Why? Letís try and get a little deeper into the world of the wonderful fish we all love, the large or smallmouth bass. Lets' start with their birth. At first they feed on micro-organisms and such. Now Iím sure micro-organisms have a smell and taste, but to be quite honest I canít say for sure. But the next stage of a fry is the fingerling. Fingerling feed on other fingerling of both their own species and other species. As they grow they seek out fry of shad, catfish, bluegill, talapia, crappie, carp or what ever else is smaller then they are and will fit in their big mouth. The first stimulus is either sight or sound, the second stimulus is smell and taste.

A typical day for a bass of any size, from fry to ten pounder goes something like this. Hide from predators. Seek out and eat prey. Thatís it, no TV, no 9 to 5. Their entire life is filled with the fight or flight syndrome. You see most of the time a bass is in a resting state in cover, or positioned in an advantageous spot for ambushing a meal. The first stimulus to always come into play, is probably sound. A bass feels or hears his prey approaching first. This may be the clicking of a crawfish as he digs around rocks for decaying matter or it may be the hum of a school of baitfish moving in unison and displacing large masses of water. The second stimulus to always come in to play is sight.

We have now covered about 99% of what most fisherman think fishing is all about - sound and sight. Throw a chartreuse crankbait or spinnerbait in muddy water and a bass will feel the vibration, home in on the sound and blast the plug. Throw a Carolina rig and the bass will see the sinker kicking up silt and nail the worm behind it. Unfortunately we all know that every plug or worm is not attacked on every cast. Some days we even go fishless after 12 hours on the lake, throwing every $20 imported lure we were told would just slam the fish.

So what when wrong? Are we to believe that in 12 hours and hundreds of cast we didnít present our bait in front of even one fish? Of course not. What happened to the first two stimulus that we rely on so heavily for our simple equation: Sight and Sound = Attack! Well today the bass were in a negative mood. All the sight and sound just made them pull in a little tighter to cover until the threat of your lure was gone. They were having a bad hair day and we didnít adjust to that fact. Nor did we apply the final stimulus, scent.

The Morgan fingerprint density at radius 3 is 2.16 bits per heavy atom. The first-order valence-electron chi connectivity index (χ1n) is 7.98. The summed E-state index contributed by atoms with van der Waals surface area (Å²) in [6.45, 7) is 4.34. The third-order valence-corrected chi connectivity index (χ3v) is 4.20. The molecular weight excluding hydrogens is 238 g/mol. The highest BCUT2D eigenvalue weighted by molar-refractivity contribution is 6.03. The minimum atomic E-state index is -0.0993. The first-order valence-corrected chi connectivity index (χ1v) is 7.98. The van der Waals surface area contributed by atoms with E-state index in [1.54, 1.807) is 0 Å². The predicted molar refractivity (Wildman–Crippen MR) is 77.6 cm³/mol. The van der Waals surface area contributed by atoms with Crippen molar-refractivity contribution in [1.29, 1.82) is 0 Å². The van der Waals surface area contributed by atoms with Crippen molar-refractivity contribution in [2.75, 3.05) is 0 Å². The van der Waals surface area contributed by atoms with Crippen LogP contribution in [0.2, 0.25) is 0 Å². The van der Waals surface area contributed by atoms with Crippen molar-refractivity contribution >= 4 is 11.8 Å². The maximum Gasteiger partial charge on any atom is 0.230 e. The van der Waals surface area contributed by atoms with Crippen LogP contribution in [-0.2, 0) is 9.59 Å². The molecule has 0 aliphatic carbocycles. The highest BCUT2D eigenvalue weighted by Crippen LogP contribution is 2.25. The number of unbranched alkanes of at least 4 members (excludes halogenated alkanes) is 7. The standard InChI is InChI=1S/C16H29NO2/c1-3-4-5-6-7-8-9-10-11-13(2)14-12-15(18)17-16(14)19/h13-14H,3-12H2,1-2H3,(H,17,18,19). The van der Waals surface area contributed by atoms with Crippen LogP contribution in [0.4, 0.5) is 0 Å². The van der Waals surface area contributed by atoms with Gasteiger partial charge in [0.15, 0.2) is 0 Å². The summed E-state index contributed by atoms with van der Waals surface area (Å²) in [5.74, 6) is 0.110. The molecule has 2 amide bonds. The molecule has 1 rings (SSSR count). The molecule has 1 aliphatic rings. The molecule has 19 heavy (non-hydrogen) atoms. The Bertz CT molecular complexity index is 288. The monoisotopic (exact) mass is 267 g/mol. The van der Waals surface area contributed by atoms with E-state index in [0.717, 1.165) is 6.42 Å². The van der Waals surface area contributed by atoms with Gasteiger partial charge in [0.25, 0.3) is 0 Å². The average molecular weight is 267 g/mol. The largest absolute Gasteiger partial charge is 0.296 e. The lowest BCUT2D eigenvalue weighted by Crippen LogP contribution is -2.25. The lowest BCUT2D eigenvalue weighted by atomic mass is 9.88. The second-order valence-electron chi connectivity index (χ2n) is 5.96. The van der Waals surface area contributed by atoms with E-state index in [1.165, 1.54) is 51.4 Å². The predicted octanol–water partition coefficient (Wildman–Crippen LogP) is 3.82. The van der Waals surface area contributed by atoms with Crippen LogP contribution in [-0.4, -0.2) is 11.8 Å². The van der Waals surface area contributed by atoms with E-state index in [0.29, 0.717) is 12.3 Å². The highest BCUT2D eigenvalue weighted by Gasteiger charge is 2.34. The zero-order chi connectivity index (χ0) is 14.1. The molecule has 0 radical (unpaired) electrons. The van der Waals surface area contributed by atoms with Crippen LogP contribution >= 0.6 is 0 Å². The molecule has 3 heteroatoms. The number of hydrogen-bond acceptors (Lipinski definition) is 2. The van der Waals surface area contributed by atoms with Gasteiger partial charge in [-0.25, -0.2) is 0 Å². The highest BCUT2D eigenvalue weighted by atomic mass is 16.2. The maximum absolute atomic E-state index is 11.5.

When we arrived in Mexico, it was a week before Christmas the fishing was not at its peak. The bass hadnít moved up to spawn yet and the fish all had a case of lock jaw. We tried topwater in the morning, spinner baits in the mesquites and were just about fishless at noon. We then went to some humps and started to throw 6 inch worms loaded up with a special fish oil scent attractant that I had been working on for about 10 years for my own personal pleasure. It had always worked for me and I had tremendous confidence in it. My partner was a man who worked more then he fished, so he didnít have the hours of worm fishing experience to detect light biting fish. Well, for two days we didnít have to worry about that. The bass that were in a negative mood and were ignoring all fast baits, would just inhale our worms and then slowly swim off with them in their mouth. Scent, the final stimulus that day proved to be the most important. The second day was a repeat of the first, no bite except on oil-drenched worms left sitting on the bottom, not even moving. Then at about 10 AM we ran out of my fish attractant formula. The fish stopped biting. We went on for hours without a bite in the same place we had been killing them. Out of desperation my partner started to smell every worm in my tackle box until he found one that had been sprayed from the previous day. He put that worm on and on the very next cast he started to catch bass again. That moment was the birth of my company. We took my private formula and started to market it.